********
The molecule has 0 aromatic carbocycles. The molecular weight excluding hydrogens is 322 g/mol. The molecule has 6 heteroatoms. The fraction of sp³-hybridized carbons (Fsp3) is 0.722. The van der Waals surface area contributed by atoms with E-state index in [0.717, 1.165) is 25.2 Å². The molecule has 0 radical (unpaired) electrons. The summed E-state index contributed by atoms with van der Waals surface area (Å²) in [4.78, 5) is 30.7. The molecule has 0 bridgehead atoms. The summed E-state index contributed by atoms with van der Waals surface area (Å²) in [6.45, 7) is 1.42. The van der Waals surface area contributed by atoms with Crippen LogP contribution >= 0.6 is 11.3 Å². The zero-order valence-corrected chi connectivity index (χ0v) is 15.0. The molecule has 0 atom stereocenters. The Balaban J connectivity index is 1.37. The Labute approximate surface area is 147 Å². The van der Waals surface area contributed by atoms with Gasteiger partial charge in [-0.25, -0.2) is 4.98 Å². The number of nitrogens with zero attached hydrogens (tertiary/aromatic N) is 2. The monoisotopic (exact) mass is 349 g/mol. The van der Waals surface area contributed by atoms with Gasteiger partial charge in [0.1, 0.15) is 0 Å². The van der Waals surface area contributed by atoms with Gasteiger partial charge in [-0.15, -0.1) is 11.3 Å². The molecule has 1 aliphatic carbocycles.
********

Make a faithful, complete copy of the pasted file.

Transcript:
The molecule has 0 aromatic carbocycles. The molecular weight excluding hydrogens is 322 g/mol. The molecule has 6 heteroatoms. The fraction of sp³-hybridized carbons (Fsp3) is 0.722. The van der Waals surface area contributed by atoms with E-state index in [0.717, 1.165) is 25.2 Å². The molecule has 0 radical (unpaired) electrons. The summed E-state index contributed by atoms with van der Waals surface area (Å²) in [4.78, 5) is 30.7. The molecule has 0 bridgehead atoms. The summed E-state index contributed by atoms with van der Waals surface area (Å²) in [6.45, 7) is 1.42. The van der Waals surface area contributed by atoms with Crippen LogP contribution >= 0.6 is 11.3 Å². The zero-order valence-corrected chi connectivity index (χ0v) is 15.0. The molecule has 0 atom stereocenters. The Balaban J connectivity index is 1.37. The Labute approximate surface area is 147 Å². The van der Waals surface area contributed by atoms with Gasteiger partial charge in [-0.25, -0.2) is 4.98 Å². The number of nitrogens with zero attached hydrogens (tertiary/aromatic N) is 2. The monoisotopic (exact) mass is 349 g/mol. The van der Waals surface area contributed by atoms with Gasteiger partial charge in [0.1, 0.15) is 0 Å². The van der Waals surface area contributed by atoms with Gasteiger partial charge in [-0.15, -0.1) is 11.3 Å². The molecule has 1 aliphatic carbocycles.